And this from a writer who recently wrote about the benefit of PassPlus courses for older female drivers returning to the road after a separation or bereavement.

Or is it? Because the thing is, I’m not convinced the above extracts of pink vomit are actually McCarthy at all. Maybe, at a stretch, it’s McCarthy under duress; McCarthy with a metaphorical editorial gun to her head to make the book more appealing to young women browsing in Waterstones. Certainly the ridiculous inserts drop off mid-way through the book, and by the time you’re on Chapter 8 (presumably having shelled out the £7.99) with a car in your driveway and insurance to secure, they’re largely gone.

The question is, why on earth are they there in the first place? The book is screamingly successful, rated 10,102 in Amazon (which is pretty impressive for a specialist manual). Once you get past the purple passages it’s also – whisper it – really rather good. It has typical labour rates in major cities in the UK. It has suggested insurers if you want to be added to someone else’ insurance and still rack up a no-claims. It has helpful suggestions on how to avoid being ripped off when buying a used car. All of these things are useful for any novice, and I was making notes whilst reading. No wonder it has garnered such glowing reviews!

And yet… click on the Amazon page. Go on, I’ll wait. Click on it and scroll down to Customers Who Bought This Item Also Bought, and tell me that at first glance you didn’t think they were showing you little girls’ toys. The Pink Car Wash Kit. The Pink Fluffy Furry Dice. The Pink Toolbox.

I have a strong feeling that if Maria McCarthy is ever presented with any of these items and told to change a tyre, the pink wrench from the pink toolbox will disintegrate the first time it is used. The pink car wash kit will be useless in actually washing a car, unless used when wearing a bikini, and the pink fluffy furry dice will distract her from safely driving her lovely new Alfa 4C and she will plough it into the back of a horsebox on the M4, whereupon everyone passing will tut and say under his breath, “bloody lady drivers.”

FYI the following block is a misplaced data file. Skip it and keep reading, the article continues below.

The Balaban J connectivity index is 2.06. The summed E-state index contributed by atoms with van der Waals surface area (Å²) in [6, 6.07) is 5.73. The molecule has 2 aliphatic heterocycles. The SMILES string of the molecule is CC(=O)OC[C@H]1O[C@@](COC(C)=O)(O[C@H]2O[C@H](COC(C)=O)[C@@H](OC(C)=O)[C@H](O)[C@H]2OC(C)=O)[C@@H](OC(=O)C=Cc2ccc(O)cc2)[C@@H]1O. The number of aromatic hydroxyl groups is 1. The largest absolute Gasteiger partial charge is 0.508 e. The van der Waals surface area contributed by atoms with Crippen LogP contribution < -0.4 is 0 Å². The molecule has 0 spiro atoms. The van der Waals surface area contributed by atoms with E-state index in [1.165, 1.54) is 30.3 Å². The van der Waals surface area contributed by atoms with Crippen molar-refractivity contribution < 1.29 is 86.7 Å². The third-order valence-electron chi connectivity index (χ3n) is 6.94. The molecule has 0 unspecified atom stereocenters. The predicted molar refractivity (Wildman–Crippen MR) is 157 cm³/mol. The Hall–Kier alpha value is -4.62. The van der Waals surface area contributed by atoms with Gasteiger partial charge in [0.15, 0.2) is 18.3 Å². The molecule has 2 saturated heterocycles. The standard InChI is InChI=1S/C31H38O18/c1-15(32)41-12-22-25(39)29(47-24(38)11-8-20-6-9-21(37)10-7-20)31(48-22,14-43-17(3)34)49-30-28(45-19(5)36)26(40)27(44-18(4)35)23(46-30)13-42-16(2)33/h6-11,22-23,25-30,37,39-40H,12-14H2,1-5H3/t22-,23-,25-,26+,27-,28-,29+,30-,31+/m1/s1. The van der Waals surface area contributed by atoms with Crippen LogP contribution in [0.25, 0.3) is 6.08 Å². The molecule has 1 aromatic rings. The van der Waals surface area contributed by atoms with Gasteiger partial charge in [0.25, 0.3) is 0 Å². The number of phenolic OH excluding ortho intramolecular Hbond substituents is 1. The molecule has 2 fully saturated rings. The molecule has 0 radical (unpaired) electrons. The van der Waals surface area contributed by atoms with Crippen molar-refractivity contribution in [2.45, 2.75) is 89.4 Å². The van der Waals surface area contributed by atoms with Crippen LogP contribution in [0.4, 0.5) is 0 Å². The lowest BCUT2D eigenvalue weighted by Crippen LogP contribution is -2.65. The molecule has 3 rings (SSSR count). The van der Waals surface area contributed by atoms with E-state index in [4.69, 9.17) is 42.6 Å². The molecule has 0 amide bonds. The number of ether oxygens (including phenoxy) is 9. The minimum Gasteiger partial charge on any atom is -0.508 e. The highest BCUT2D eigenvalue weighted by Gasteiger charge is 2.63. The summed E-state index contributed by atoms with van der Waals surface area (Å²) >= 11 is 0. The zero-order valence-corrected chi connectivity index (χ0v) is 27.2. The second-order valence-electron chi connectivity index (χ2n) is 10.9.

Photo of pink fluffy dice against a white background from

There's just no excuse.

2 Responses leave one →
  1. Russell permalink
    June 28, 2011

    I find it bizarre that when publishing a book of this type, an author, editor, or publisher will choose to insert patronising elements such as the ones you describe, rather than studying the actual linguistic differences that have been observed as correlating with gender, and try to write a book that appeals to the target audience in that way. If you were to do that you would still have a product that broadly has appeal to the target audience, but you would avoid perpetuating stereotypes, and also avoid isolating at least half the potential audience with an “it’s not FOR me” and probably most of the other half by patronising them. Of course, doing so would no doubt be far too subtle for the marketing machines that drive these things, alas.

  2. November 9, 2012

    The thing I like most about life, is the diversity of people. You could ask a dozen people to taste the same product and then ask for their opinion on it. I frequently do this and the range of the responses never ceases to amaze me. It’s the same with cars – I happen to drive a pink one (!) and the reactions to it range from “Let me know if you ever decide to sell it” to “Did you actually pay good money for THAT!”
    I have to say that I LOVE Maria McCarthy’s book :-) I don’t find it at all patronising and the chapter about the car insurance caught my attention straight away – it’s SO true!! I enjoyed her light-hearted and very amusing writing style, but then again I am a ‘girlie girl’. I have to confess that I haven’t tried hand-washing my car, whilst wearing a bikini! I much prefer to pay the fit young men in the local garage to do it!